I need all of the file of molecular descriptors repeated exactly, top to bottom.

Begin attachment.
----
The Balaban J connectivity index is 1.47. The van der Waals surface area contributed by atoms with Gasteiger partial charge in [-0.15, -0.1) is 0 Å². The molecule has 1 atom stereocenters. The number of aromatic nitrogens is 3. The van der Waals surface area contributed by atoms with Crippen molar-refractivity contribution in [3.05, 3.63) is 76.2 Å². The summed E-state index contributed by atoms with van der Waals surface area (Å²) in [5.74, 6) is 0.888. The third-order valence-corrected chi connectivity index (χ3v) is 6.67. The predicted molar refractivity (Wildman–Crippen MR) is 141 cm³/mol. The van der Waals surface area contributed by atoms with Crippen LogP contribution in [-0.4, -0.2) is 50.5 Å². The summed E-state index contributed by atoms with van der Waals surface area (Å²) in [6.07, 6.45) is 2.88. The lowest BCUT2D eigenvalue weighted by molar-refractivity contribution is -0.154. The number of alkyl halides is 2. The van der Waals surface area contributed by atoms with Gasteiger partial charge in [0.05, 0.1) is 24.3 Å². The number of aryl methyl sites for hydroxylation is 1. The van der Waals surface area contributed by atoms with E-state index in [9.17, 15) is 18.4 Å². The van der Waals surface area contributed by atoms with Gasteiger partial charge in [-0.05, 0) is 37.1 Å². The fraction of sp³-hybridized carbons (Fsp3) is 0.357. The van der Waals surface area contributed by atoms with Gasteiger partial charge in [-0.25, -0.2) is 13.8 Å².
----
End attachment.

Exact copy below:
The Balaban J connectivity index is 1.47. The van der Waals surface area contributed by atoms with Gasteiger partial charge in [-0.15, -0.1) is 0 Å². The molecule has 1 atom stereocenters. The number of aromatic nitrogens is 3. The van der Waals surface area contributed by atoms with Crippen molar-refractivity contribution in [3.05, 3.63) is 76.2 Å². The summed E-state index contributed by atoms with van der Waals surface area (Å²) in [5.74, 6) is 0.888. The third-order valence-corrected chi connectivity index (χ3v) is 6.67. The predicted molar refractivity (Wildman–Crippen MR) is 141 cm³/mol. The van der Waals surface area contributed by atoms with Crippen LogP contribution in [-0.4, -0.2) is 50.5 Å². The summed E-state index contributed by atoms with van der Waals surface area (Å²) in [6.07, 6.45) is 2.88. The lowest BCUT2D eigenvalue weighted by molar-refractivity contribution is -0.154. The number of alkyl halides is 2. The van der Waals surface area contributed by atoms with Gasteiger partial charge in [0.05, 0.1) is 24.3 Å². The number of aryl methyl sites for hydroxylation is 1. The van der Waals surface area contributed by atoms with E-state index in [9.17, 15) is 18.4 Å². The van der Waals surface area contributed by atoms with Gasteiger partial charge in [-0.05, 0) is 37.1 Å². The fraction of sp³-hybridized carbons (Fsp3) is 0.357. The van der Waals surface area contributed by atoms with Gasteiger partial charge in [-0.25, -0.2) is 13.8 Å².